Reading the Tea Leaves
Following a recent presentation, I thought to grab a couple of very quick snippets. These are both very good examples of past returns reflecting what we can expect for tomorrow – not specifically in terms of the result, but in terms of the journey.
The first image reflects the average cash balances of Fund Managers in the US between 2001 & 2017. The idea is to match how much cash they hold, relative to the advance or retreat of the S&P500 (the index of America’s largest 500 companies). Clearly on market dips, there is more cash being held. Cash reduces and markets rally – except for 2017. This may be the Donald Trump effect. It tells me that Fund Managers remain cautious, while Mum and Dad investors are pushing more capital into the markets. That’s also a signal.
The next observation is in regard to the S&P500 itself.
Tracking from 2001, I suspect that large dip early in the piece reflects the market reaction to the World Trade Centre disaster in September 2001. There was a quick financial response and recovery, but uncertainty then took hold and markets fell back until enough confidence returned for businesses and investors to see the world again as “normal”. We then see a sustained rally.
What drove that recovery was cheap lending, over building and continued technology advancement; which lead to the next crash. The Global Financial Crisis (later to be called the Great Recession) took away all that ground (and then some more) to leave the US share market in tatters by 2009. The only worse place to have invested was housing and credit.
Then by mid 2009, on the back of an experiment known as ‘Quantitative Easing’ and a new President in the White Houseouse, the market staged a recovery. That momentum continues.
Having invested mid 2001, the investor who held their nerve through the carnage is today up 5%pa, excluding dividends. Not great, but by no means a disaster! Certainly a better result than having held a rolling Term Deposit over the same period. Being brave and buying more on the dip would have been the most ideal path forward. Sitting tight for the recovery was certainly better than selling, if it meant to realise a loss and then wonder again when to re-join, as the early gains are usually the biggest.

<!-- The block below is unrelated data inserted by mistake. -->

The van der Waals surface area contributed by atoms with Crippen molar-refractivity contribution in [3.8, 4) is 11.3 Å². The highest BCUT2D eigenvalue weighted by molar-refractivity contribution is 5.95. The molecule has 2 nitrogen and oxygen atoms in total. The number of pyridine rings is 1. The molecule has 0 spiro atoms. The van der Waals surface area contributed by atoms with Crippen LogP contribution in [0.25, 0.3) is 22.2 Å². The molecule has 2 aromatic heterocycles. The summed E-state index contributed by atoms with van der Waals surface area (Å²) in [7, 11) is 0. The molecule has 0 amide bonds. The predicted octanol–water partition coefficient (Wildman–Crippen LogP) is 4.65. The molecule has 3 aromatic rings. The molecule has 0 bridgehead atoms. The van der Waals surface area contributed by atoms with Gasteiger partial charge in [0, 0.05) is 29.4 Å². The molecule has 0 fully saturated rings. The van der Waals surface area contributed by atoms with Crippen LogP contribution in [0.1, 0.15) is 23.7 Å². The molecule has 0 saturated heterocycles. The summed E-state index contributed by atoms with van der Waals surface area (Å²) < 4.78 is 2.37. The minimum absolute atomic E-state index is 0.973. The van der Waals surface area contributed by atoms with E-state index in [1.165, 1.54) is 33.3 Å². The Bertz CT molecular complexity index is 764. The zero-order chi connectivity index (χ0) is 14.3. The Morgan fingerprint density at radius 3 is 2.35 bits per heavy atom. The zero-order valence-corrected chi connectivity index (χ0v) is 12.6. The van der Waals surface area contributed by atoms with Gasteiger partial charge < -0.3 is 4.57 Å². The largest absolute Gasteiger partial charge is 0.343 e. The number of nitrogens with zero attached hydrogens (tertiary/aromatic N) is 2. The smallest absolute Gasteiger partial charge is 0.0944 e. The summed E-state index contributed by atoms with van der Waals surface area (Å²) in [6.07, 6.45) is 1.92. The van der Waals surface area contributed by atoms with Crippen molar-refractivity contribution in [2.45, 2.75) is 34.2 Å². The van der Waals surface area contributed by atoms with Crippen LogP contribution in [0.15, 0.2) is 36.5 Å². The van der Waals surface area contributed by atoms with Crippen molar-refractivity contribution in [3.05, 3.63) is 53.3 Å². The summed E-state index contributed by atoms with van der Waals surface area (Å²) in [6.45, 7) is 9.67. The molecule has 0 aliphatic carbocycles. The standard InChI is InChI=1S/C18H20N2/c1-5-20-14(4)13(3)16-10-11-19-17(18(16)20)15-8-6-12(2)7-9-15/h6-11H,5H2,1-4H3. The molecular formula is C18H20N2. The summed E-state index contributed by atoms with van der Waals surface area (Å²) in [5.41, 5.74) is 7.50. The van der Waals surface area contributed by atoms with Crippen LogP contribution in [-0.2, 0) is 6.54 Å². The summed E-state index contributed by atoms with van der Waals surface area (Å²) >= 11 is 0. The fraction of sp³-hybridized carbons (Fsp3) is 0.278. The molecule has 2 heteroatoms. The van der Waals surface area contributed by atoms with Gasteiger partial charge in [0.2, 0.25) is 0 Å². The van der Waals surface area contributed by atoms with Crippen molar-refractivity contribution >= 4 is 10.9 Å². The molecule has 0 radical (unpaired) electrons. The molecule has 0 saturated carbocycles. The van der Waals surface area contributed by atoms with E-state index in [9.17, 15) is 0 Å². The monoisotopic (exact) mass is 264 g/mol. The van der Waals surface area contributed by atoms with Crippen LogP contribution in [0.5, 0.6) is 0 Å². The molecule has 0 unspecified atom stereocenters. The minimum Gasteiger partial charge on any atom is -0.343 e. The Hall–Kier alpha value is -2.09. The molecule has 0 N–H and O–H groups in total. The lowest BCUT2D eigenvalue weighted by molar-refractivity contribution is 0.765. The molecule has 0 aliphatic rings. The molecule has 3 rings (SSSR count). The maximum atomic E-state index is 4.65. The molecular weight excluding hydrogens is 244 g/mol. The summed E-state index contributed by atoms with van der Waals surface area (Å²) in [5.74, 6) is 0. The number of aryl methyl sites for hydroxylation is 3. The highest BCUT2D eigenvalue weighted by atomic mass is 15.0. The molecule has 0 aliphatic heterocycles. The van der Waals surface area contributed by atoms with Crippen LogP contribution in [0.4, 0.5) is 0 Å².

One more picture, shown below – a Bear Market Risk Indicator:
The blue bars are recessions, or bear markets. The graphic lines are leading market indicators. No one knows when they will turn downward, nor the speed of the downward trajectory (usually very quick). And it’s too hard to tell if it’s a permanent shift down, or just another tweak before reaching new heights.
We can see two very large recent “tweaks” in 2000/2001/2002 and then again in 2007/2008/2009. Remember 1987 – the great share market crash?… It’s the thin blue line between 1980 and 1990 – a small tweak, on the way to all new highs.
The other point on this table is to question if we are nearing the next “big” tweak. There does seem to be a natural ceiling to these things and today we’re approaching it, and yet – the travel from here to the highest point could still well be some very high returns. We also know that the alternative places to invest are equally as expensive (real estate, fixed interest) and we know that if inflation is on the way back, then cash is not a long term friend.
So what to do?
Above all else, we must buy quality that will last the test of time, not be over-weighted (if we can’t cope with the volatility), and be well-diversified.
And one final point - “passive” investing rides the wave up and down, “active” offers a chance to step off.
Tony Munro CFP AFA
The views and opinions expressed in this article are intended to be of a general nature and do not constitute personalised advice for an individual client.
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